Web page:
Both of these operate on all Unix, Linux and BSD servers. lighthttpd can be running on windows also traffic-server and lighthttpd can be placed in front of windows servers so hiding there existence.

    Lighthttpd can also run on windows.

    So the information at hand does not disprove the usage of Windows.

    Clarence Moon also a large percentage of Linux driven sites don’t bother hiding it.

    http://uptime.netcraft.com/perf/reports/performance/Hosters?orderby=epercent&tn=may_2012

    Sorry Clarence Moon you are speaking out your ass again. All the evidence shows that your claims and victors claims are bogus or baseless.

    Conventional OS. Linux is a conventional OS for providing web service. There is no shame about using it for that.

  6. Clarence Moon says:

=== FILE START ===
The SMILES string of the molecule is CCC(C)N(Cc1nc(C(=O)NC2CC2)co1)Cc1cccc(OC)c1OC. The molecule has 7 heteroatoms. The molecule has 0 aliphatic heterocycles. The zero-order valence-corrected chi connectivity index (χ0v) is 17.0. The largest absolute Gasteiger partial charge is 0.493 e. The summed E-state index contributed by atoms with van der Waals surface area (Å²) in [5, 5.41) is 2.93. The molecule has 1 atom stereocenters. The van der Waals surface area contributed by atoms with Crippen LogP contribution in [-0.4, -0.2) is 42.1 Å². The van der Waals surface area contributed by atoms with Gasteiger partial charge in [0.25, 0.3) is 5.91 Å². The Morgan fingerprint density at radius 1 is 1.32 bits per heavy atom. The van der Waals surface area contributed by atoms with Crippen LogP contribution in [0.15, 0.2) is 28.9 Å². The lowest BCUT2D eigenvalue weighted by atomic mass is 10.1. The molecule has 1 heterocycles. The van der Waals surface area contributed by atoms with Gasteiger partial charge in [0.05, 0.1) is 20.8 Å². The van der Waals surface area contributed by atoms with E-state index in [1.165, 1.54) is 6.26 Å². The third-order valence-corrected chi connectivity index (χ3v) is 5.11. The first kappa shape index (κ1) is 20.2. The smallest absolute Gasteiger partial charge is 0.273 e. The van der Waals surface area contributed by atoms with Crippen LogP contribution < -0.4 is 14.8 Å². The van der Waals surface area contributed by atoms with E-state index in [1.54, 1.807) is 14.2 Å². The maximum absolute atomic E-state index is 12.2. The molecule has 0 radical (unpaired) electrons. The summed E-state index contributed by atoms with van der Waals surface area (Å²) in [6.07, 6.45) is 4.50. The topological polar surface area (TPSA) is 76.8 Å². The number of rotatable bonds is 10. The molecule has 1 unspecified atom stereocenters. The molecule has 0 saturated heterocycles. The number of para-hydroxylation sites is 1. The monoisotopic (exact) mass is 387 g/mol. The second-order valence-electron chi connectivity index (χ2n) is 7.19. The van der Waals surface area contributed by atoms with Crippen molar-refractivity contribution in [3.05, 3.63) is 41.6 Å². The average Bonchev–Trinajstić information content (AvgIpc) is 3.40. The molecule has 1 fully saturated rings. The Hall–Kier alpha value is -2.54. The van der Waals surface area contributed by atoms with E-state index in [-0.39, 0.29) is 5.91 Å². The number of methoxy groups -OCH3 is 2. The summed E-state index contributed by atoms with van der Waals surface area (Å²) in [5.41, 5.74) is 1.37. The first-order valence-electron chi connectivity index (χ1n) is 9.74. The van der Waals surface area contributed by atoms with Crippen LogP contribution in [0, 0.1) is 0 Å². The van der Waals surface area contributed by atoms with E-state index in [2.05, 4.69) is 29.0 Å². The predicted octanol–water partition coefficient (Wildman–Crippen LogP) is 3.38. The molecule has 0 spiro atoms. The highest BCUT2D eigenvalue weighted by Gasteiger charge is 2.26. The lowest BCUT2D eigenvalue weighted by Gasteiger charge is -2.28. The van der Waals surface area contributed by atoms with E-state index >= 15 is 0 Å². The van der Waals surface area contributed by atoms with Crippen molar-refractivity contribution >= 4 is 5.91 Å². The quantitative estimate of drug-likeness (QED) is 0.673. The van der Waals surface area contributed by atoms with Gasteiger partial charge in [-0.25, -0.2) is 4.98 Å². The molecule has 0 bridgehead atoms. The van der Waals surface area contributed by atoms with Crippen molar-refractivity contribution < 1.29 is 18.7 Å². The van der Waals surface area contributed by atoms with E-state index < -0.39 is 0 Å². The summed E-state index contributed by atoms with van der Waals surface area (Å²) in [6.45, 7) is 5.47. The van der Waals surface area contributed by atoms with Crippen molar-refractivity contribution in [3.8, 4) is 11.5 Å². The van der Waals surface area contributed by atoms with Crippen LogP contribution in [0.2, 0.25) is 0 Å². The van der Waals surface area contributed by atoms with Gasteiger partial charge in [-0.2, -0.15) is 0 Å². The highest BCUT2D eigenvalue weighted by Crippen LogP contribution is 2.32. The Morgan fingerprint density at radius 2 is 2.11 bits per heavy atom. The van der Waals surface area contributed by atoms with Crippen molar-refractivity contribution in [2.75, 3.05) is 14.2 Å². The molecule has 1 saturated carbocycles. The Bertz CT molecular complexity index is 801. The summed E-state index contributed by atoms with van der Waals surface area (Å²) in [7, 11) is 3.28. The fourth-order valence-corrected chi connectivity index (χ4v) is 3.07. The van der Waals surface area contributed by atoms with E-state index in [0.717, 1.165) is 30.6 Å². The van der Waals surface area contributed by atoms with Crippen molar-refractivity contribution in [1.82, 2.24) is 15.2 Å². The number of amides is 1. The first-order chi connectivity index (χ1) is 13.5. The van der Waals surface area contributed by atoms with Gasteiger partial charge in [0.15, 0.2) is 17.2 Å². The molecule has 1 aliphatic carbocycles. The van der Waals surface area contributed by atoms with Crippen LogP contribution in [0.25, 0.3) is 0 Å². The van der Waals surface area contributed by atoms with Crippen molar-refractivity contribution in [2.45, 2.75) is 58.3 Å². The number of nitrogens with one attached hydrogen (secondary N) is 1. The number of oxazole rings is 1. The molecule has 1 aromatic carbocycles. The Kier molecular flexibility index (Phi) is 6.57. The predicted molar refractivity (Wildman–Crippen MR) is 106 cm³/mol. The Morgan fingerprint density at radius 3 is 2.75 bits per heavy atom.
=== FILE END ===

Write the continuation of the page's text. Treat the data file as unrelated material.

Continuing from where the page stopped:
if it turns out to be a Windows …

    Tut, tut, Mr. Oiaohm. Users of Windows or other conventional OS are not so ashamed about it. It must be Linux, else why hide the fact? Plus, a number of their sites are not being so careful, eh? Surely they all use the same code.

  7. Viktor wrote, “GNU/Linux was hacked once again.”

    It’s not clear that GNU/Linux was hacked. No details are public, but one article suggest SHA-1 unsalted hashed passwords were used. LinkedIn is upping security. It could well be that some vulnerability outside GNU/Linux was the cause, like a web application.

  8. oiaohm says:

    http://searchdns.netcraft.com/?host=linkedin.com&x=7&y=10
    Viktor sorry linkedin might or might not be running Linux.

    So please stick to facts could be real egg on face if it turns out to be a Windows or AIX or some other OS problem.

  9. Viktor says:

    The big issue is:

    GNU/Linux was hacked once again.

    It’s as secure as the German pensions were according to former Secretary of Labor Norbert Blüm.